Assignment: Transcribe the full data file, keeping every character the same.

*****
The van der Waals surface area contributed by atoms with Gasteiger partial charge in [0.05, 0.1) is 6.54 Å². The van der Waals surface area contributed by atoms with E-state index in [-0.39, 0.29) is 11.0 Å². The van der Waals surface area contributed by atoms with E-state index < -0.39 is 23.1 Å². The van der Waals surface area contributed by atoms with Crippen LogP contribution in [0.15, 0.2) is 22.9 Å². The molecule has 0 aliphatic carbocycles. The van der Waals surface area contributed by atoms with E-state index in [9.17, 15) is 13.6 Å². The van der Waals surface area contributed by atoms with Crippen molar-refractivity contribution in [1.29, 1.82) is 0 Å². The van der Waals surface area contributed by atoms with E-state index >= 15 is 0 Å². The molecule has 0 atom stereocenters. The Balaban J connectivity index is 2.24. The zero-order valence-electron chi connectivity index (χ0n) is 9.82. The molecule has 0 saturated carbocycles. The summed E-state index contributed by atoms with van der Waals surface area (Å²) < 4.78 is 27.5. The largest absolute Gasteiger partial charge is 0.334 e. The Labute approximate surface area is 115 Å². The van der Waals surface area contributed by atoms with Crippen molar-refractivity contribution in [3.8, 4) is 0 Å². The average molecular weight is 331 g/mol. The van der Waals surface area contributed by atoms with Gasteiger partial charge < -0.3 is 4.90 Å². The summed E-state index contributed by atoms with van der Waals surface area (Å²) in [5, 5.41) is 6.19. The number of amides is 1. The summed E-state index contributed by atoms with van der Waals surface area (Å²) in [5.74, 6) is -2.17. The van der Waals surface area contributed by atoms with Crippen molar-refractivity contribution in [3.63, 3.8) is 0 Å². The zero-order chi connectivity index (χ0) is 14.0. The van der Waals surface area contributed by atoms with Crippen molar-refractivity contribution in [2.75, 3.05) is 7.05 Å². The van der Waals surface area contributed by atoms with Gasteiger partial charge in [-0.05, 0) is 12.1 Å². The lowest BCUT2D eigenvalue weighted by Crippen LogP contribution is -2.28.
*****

The van der Waals surface area contributed by atoms with Gasteiger partial charge in [0.05, 0.1) is 6.54 Å². The van der Waals surface area contributed by atoms with E-state index in [-0.39, 0.29) is 11.0 Å². The van der Waals surface area contributed by atoms with E-state index < -0.39 is 23.1 Å². The van der Waals surface area contributed by atoms with Crippen LogP contribution in [0.15, 0.2) is 22.9 Å². The molecule has 0 aliphatic carbocycles. The van der Waals surface area contributed by atoms with E-state index in [9.17, 15) is 13.6 Å². The van der Waals surface area contributed by atoms with Crippen molar-refractivity contribution in [1.29, 1.82) is 0 Å². The van der Waals surface area contributed by atoms with E-state index >= 15 is 0 Å². The molecule has 0 atom stereocenters. The Balaban J connectivity index is 2.24. The zero-order valence-electron chi connectivity index (χ0n) is 9.82. The molecule has 0 saturated carbocycles. The summed E-state index contributed by atoms with van der Waals surface area (Å²) < 4.78 is 27.5. The largest absolute Gasteiger partial charge is 0.334 e. The Labute approximate surface area is 115 Å². The van der Waals surface area contributed by atoms with Crippen molar-refractivity contribution in [3.8, 4) is 0 Å². The average molecular weight is 331 g/mol. The van der Waals surface area contributed by atoms with Gasteiger partial charge < -0.3 is 4.90 Å². The summed E-state index contributed by atoms with van der Waals surface area (Å²) in [5, 5.41) is 6.19. The number of amides is 1. The summed E-state index contributed by atoms with van der Waals surface area (Å²) in [5.74, 6) is -2.17. The van der Waals surface area contributed by atoms with Crippen molar-refractivity contribution in [3.63, 3.8) is 0 Å². The zero-order chi connectivity index (χ0) is 14.0. The van der Waals surface area contributed by atoms with Crippen molar-refractivity contribution in [2.75, 3.05) is 7.05 Å². The van der Waals surface area contributed by atoms with Gasteiger partial charge in [-0.05, 0) is 12.1 Å². The lowest BCUT2D eigenvalue weighted by Crippen LogP contribution is -2.28.